The House of Representatives has raised the alarm that the much-expected 2015 general elections would be in jeopardy if no urgent steps were taken to address the financial predicament besetting the Independent National Electoral Commission.
The lower chamber said through its Committee on Electoral Matters that INEC, as a matter of fact, had no money to conduct the 2015 polls because the Federal Government had not funded the commission.
The committee chairman, Jerry Manwe, told our correspondent in Abuja that the electoral commission needed N120bn to conduct the election but that it had less than half of the sum.
“Out of the N120bn that INEC proposed, only N45bn was given to the commission by government. It means that the commission is short of a huge difference of N75bn.
“We have alerted the Ministry of Finance and the Budget Office of the Federation; we as a committee, we cannot initiate a supplementary budget for INEC.
“As it stands, INEC has no money to conduct the elections. If they are not able to get supplementary appropriation, there will be serious problems.”
The lawmaker said time was already running out on the commission to get some of its programmes for the election on track.
He noted that that funding challenges could mar the elections, expressing concern that while everyone was already looking forward to the election, questions were not asked about the financial capacity of INEC to deliver.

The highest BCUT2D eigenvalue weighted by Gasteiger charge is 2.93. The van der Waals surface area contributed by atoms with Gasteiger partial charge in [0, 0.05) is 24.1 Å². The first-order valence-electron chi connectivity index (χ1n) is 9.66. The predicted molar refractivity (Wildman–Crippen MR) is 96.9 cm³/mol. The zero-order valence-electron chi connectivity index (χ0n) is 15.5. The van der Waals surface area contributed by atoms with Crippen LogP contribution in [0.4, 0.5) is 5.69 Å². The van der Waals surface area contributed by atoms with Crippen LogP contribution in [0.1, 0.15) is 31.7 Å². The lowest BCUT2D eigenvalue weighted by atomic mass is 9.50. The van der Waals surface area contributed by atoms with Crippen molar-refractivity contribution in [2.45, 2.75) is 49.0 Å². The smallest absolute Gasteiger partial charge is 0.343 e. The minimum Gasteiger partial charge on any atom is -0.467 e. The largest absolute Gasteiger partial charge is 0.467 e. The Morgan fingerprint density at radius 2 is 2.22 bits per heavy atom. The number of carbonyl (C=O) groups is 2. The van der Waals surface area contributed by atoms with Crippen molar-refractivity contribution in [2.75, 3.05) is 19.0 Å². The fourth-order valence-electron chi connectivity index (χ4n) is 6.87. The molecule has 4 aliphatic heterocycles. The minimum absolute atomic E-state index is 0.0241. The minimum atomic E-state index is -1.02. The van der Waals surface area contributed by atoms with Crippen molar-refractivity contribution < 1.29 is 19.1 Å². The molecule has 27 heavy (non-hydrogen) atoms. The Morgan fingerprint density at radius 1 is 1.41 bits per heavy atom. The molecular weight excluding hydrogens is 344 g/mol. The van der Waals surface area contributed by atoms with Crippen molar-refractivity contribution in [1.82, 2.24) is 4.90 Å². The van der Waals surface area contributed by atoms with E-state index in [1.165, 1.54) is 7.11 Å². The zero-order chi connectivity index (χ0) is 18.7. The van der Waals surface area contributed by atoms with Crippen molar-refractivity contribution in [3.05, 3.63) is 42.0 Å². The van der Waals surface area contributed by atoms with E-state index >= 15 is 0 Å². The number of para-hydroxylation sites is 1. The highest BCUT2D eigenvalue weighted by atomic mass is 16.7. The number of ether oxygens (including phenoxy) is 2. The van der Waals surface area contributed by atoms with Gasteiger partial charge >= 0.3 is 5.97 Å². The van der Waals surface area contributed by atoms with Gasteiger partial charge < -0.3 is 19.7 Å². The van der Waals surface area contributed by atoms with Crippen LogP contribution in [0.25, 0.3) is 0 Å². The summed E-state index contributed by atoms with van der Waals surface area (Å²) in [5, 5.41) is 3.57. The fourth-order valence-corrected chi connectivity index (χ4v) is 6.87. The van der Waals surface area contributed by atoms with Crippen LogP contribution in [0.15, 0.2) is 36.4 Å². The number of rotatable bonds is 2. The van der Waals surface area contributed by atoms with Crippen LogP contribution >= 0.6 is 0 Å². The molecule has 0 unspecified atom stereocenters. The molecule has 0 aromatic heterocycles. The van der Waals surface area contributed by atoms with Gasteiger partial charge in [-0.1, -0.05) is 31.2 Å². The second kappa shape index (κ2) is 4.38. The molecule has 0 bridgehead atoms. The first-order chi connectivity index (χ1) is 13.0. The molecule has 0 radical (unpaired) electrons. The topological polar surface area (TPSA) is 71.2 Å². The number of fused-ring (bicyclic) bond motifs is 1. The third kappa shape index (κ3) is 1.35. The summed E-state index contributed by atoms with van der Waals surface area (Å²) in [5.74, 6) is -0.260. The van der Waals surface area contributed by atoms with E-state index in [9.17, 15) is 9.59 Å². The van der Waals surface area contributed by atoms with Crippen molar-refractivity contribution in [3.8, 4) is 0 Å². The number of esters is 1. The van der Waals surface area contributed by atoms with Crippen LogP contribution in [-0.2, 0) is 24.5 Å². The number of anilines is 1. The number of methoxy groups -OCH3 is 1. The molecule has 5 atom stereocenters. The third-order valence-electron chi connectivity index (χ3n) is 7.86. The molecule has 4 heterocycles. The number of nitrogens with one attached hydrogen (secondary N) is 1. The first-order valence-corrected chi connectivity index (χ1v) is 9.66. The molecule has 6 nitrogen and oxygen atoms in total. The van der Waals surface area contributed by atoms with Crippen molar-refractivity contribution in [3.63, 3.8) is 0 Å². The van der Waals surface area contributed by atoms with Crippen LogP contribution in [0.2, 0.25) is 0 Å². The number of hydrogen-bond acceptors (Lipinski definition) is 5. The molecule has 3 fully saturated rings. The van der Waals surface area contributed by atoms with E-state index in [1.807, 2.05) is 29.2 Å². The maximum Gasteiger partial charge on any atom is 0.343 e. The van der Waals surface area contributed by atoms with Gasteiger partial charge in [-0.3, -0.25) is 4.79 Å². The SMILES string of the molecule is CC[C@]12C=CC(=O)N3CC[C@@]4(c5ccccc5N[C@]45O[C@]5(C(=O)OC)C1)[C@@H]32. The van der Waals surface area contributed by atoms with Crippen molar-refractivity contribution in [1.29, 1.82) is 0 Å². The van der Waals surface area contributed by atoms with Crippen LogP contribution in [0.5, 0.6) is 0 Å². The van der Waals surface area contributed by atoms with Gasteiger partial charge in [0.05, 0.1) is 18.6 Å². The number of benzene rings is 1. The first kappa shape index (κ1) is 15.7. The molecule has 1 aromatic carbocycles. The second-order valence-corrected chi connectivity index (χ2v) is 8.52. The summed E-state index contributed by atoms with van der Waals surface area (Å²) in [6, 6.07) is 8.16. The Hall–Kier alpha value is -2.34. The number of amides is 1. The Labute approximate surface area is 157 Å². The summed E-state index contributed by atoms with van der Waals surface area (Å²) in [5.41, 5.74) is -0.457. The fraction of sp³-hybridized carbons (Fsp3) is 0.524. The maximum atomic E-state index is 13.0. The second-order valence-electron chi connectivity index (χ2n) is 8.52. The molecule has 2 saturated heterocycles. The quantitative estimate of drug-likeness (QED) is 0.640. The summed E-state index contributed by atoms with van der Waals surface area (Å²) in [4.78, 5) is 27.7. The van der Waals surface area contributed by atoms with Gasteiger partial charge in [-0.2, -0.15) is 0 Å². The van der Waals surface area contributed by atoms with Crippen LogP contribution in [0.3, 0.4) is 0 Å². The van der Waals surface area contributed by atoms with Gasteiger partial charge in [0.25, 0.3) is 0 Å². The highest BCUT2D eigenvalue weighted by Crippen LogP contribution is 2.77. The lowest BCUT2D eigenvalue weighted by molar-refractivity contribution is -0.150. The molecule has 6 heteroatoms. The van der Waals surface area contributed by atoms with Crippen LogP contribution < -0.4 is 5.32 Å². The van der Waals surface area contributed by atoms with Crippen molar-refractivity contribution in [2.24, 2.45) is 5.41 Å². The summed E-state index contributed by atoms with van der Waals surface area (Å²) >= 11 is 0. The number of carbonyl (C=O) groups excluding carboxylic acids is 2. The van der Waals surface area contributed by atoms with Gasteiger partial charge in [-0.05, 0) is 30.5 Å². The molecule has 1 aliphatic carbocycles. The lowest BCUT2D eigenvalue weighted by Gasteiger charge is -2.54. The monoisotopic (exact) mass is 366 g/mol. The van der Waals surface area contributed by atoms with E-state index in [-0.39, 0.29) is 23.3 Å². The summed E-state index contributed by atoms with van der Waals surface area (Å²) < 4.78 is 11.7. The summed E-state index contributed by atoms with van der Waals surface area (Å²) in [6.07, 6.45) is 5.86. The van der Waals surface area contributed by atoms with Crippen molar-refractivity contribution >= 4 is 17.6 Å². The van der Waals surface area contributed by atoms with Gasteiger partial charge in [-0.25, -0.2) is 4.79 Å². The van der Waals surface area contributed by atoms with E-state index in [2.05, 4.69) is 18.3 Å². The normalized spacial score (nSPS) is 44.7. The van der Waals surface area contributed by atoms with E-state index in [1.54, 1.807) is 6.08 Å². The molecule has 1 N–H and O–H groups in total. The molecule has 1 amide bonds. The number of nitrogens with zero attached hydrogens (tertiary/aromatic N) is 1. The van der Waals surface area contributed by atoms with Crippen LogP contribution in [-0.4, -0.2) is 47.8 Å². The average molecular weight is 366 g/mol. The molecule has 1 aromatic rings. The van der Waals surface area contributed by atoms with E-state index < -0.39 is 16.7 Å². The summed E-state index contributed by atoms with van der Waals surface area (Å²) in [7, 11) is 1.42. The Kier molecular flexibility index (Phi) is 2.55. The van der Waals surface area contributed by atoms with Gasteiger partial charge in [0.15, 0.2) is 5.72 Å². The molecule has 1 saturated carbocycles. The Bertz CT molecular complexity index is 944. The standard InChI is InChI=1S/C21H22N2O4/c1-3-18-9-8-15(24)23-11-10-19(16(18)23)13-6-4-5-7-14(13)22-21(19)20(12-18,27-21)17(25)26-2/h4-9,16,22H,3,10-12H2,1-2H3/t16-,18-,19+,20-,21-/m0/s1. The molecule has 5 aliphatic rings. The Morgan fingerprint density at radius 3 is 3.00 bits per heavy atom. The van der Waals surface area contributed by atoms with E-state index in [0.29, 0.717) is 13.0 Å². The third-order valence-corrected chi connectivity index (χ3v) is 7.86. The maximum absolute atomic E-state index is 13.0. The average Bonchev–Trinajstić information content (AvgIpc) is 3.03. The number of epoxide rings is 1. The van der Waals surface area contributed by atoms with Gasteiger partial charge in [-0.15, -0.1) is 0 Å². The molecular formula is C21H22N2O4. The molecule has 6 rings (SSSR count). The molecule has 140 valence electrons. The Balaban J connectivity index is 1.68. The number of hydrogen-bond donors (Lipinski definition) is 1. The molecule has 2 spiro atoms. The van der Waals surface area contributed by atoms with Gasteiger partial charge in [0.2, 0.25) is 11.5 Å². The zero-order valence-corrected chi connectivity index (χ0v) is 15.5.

He stressed that his committee had come to the conclusion that a supplementary budget for INEC could be the only way out, following a series of interface with the INEC chairman, Prof. Attahiru Jega, and independent investigations conducted by the committee.
“As the Committee on Electoral Matters, our work is to alert the relevant authorities to our findings and the implications for the 2015 elections,” Manwe explained.
He however said he was hopeful that the Federal Government would address the issue with a supplementary budget in the weeks ahead.
“We are waiting to see what happens as we enter July, but it is important to say that, ‘this is the situation for now,” he added.
Curiously, Jega had barely three weeks ago appeared before the House Committee on Reform of Government Institutions on June 9 and gave the assurance that preparations for the polls were on course.
“We give assurance that preparations by INEC for the 2015 general elections are proceeding in earnest,” he stated.
But, he also admitted that the commission’s immediate challenges included “insecurity, funding, attitude of the political class, apathetic and inactive citizenry, delay in amendment to the legal framework; completion of the review of electoral constituencies and polling units.”